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Germany's Deutsche Telekom finally buys a majority of T-Mobile USGermany's Deutsche Telekom finally buys a majority of T-Mobile US

Last year, Germany's Deutsche Telekom commanded a 48% ownership in T-Mobile in the US. This week, the company's CEO confirmed DT managed to push that figure past 50%.

Mike Dano

April 5, 2023

2 Min Read
Germany's Deutsche Telekom finally buys a majority of T-Mobile US

After years of increasing its ownership in T-Mobile US, Germany's Deutsche Telekom (DT) announced this week it crossed the 50% threshold, and now is the majority owner of the US-based company.

"We have the majority and are the largest shareholder of the world's most valuable telecommunications company – T-Mobile US," DT CEO Tim Höttges said this week at the company's annual general meeting, according to Reuters.

Figure 1: (Source: Agencja Fotograficzna Caro/Alamy Stock Photo) (Source: Agencja Fotograficzna Caro/Alamy Stock Photo)

The move comes as little surprise. For example, DT gained roughly $11 billion from the sale of a stake in its European cell tower business last year. The company was widely expected to use that money to increase its stake in T-Mobile US from around 48% to over 50%.

Höttges has been steadily growing the German company's share in T-Mobile in the US. For example, in 2021, he announced deals that helped raise DT's stake in T-Mobile US by 5.3%, to 48.4%. As Reuters noted at the time, T-Mobile US accounted for three-fifths of DT's sales and was its most profitable unit.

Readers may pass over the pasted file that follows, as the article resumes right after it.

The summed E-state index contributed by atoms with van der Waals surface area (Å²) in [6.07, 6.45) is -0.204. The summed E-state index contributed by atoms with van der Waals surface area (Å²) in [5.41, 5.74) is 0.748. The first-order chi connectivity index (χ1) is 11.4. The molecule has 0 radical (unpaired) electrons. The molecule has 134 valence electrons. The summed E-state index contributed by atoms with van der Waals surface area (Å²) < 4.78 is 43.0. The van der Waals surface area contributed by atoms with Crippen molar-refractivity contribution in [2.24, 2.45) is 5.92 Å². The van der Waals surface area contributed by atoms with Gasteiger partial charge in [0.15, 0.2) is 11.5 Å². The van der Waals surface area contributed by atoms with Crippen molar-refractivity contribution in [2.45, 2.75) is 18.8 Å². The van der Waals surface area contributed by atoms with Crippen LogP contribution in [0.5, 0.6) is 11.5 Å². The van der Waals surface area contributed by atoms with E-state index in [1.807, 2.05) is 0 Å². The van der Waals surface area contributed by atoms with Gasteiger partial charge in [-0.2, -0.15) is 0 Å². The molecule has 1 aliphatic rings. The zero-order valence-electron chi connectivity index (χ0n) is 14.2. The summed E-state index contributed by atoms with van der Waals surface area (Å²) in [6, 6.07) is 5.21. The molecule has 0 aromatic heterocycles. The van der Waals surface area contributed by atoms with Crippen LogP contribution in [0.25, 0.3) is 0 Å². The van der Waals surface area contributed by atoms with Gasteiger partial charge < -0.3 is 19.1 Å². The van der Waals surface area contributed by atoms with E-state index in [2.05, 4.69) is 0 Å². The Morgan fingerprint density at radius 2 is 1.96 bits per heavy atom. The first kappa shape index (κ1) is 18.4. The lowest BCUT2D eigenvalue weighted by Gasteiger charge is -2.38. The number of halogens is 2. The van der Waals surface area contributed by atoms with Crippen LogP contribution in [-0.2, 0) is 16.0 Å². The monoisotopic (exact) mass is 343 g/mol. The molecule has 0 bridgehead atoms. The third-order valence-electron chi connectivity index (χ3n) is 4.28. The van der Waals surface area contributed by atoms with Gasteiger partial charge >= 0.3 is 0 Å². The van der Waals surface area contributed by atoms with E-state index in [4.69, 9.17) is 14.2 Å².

T-Mobile, for its part, has enjoyed incredible success in the US market. Long a distant underdog to the likes of Verizon and AT&T, the company regained its footing with an "uncarrier" marketing push that included a number of new, popular offerings in the US market such as free Netflix. T-Mobile's momentum kicked into overdrive following its successful $26 billion acquisition of Sprint in 2020.

Last year T-Mobile's market cap grew larger than most other telecommunications companies in the world. Today, it sits around $178 billion, ahead of Verizon's $166 billion, AT&T's $140 billion and Vodafone's $30 billion. It's also roughly even with China Mobile's market cap – China Mobile counts almost 1 billion mobile customers in China, while T-Mobile counts around 110 million in the US.

Most analysts expect T-Mobile's upward trajectory to continue in 2023. "T-Mobile remains among our top ideas," wrote the financial analysts at TD Cowen in a recent note to investors. They expect the company to gain around 500,000 new phone customers in the first quarter. More broadly, they wrote that the company ought to complete its $8.9 billion stock repurchase program this year, and to generate Sprint merger synergies of up to $8 billion by next year.

Foreign ownership of US-based telecom companies isn't a new concept. For example, Japan's Softbank purchased an ownership position in Sprint in 2013.

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Mike Dano, Editorial Director, 5G & Mobile Strategies, Light Reading | @mikeddano

About the Author(s)

Mike Dano

Editorial Director, 5G & Mobile Strategies, Light Reading

Mike Dano is Light Reading's Editorial Director, 5G & Mobile Strategies. Mike can be reached at [email protected], @mikeddano or on LinkedIn.

Based in Denver, Mike has covered the wireless industry as a journalist for almost two decades, first at RCR Wireless News and then at FierceWireless and recalls once writing a story about the transition from black and white to color screens on cell phones.

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